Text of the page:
Sharon K. SMITH, Plaintiff-Respondent, v. Vernon K. SMITH, Defendant-Appellant.
This appeal challenges the propriety of an order renewing a judgment. We affirm the order.
Sharon K. Smith initiated this divorce action against Vernon K. Smith in 1990.1 The divorce proceedings resulted in a judgment, entered on February 11, 1991, requiring Vernon to pay a sum of money to Sharon as part of the division of community property. Because the judgment remained unsatisfied, on January 26, 1996, Sharon filed a motion to renew the judgment pursuant to Idaho Code Section 10-1111. The motion was served on Vernon, who filed an objection to the requested renewal. After a hearing, in November 1996, the district court issued an order renewing the judgment. Vernon now appeals from that order.
Vernon's challenge to the judgment renewal involves two statutes, I.C. §§ 10-1110 and -1111. Section 10-1110 provides that when a transcript or abstract of a judgment has been recorded in the office of a county recorder, the judgment becomes a lien upon all real property of the judgment debtor in that county, and the lien continues for five years from the date of the judgment.2 Section 10-1111 authorizes renewal of the judgment as follows:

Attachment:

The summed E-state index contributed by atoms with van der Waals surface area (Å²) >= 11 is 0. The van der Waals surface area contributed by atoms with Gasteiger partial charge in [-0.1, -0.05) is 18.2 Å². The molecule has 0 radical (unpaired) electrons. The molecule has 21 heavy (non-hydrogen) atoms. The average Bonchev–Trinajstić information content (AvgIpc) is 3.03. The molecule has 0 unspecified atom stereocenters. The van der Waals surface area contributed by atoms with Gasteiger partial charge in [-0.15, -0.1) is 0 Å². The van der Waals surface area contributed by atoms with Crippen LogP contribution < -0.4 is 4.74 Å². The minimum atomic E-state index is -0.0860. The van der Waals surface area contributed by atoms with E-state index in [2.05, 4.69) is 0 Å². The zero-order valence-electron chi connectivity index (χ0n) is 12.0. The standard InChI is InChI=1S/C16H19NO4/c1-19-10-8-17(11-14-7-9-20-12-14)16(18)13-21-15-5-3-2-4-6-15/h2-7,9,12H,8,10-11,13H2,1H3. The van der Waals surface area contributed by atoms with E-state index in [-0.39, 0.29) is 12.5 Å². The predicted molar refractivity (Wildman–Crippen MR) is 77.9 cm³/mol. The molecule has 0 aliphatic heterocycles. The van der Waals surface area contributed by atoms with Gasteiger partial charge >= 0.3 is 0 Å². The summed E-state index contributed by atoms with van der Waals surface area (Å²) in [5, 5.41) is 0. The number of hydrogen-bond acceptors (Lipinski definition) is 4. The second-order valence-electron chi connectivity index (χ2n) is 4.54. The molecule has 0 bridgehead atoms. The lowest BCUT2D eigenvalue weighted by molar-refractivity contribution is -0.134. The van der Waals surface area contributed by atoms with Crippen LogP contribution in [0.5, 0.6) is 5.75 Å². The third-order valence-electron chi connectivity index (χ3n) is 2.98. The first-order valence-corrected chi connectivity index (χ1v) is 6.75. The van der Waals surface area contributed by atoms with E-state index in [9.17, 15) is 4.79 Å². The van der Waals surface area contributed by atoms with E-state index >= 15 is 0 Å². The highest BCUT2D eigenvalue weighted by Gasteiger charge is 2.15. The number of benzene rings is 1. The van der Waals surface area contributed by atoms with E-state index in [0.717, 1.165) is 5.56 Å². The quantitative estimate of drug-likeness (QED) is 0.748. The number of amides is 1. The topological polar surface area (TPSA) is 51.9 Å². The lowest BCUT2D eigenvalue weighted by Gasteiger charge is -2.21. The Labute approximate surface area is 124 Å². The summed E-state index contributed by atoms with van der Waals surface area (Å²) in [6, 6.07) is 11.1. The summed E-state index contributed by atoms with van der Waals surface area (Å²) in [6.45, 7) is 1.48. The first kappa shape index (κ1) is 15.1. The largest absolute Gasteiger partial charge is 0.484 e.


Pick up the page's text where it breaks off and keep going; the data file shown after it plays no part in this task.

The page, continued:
Unless the judgment has been satisfied, at any time prior to the expiration of the lien created by section 10-1110, Idaho Code, or any renewal thereof, the court which entered the judgment, other than a judgment for child support, may, upon motion, renew such judgment. The renewed judgment may be recorded in the same manner as the original judgment, and the lien established thereby shall continue for five (5) years from the date of judgment.